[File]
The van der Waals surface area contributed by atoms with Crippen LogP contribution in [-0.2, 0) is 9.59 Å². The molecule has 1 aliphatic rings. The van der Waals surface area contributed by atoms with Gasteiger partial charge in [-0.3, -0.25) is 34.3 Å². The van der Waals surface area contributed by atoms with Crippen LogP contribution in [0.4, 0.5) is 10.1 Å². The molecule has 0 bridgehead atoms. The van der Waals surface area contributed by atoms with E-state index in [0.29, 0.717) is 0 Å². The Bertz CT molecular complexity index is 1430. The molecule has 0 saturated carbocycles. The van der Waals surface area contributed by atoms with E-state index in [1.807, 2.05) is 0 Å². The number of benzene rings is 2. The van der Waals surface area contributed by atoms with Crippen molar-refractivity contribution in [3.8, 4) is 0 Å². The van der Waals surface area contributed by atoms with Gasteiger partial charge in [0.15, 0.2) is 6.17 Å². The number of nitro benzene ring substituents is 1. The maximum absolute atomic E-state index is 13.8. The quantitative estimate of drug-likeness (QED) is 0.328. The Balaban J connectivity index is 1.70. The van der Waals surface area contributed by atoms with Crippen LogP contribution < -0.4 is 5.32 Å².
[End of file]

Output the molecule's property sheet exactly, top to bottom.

The van der Waals surface area contributed by atoms with Crippen LogP contribution in [-0.2, 0) is 9.59 Å². The molecule has 1 aliphatic rings. The van der Waals surface area contributed by atoms with Gasteiger partial charge in [-0.3, -0.25) is 34.3 Å². The van der Waals surface area contributed by atoms with Crippen LogP contribution in [0.4, 0.5) is 10.1 Å². The molecule has 0 bridgehead atoms. The van der Waals surface area contributed by atoms with E-state index in [0.29, 0.717) is 0 Å². The Bertz CT molecular complexity index is 1430. The molecule has 0 saturated carbocycles. The van der Waals surface area contributed by atoms with E-state index in [1.807, 2.05) is 0 Å². The number of benzene rings is 2. The van der Waals surface area contributed by atoms with Crippen molar-refractivity contribution in [3.8, 4) is 0 Å². The van der Waals surface area contributed by atoms with Gasteiger partial charge in [0.15, 0.2) is 6.17 Å². The number of nitro benzene ring substituents is 1. The maximum absolute atomic E-state index is 13.8. The quantitative estimate of drug-likeness (QED) is 0.328. The Balaban J connectivity index is 1.70. The van der Waals surface area contributed by atoms with Crippen LogP contribution < -0.4 is 5.32 Å².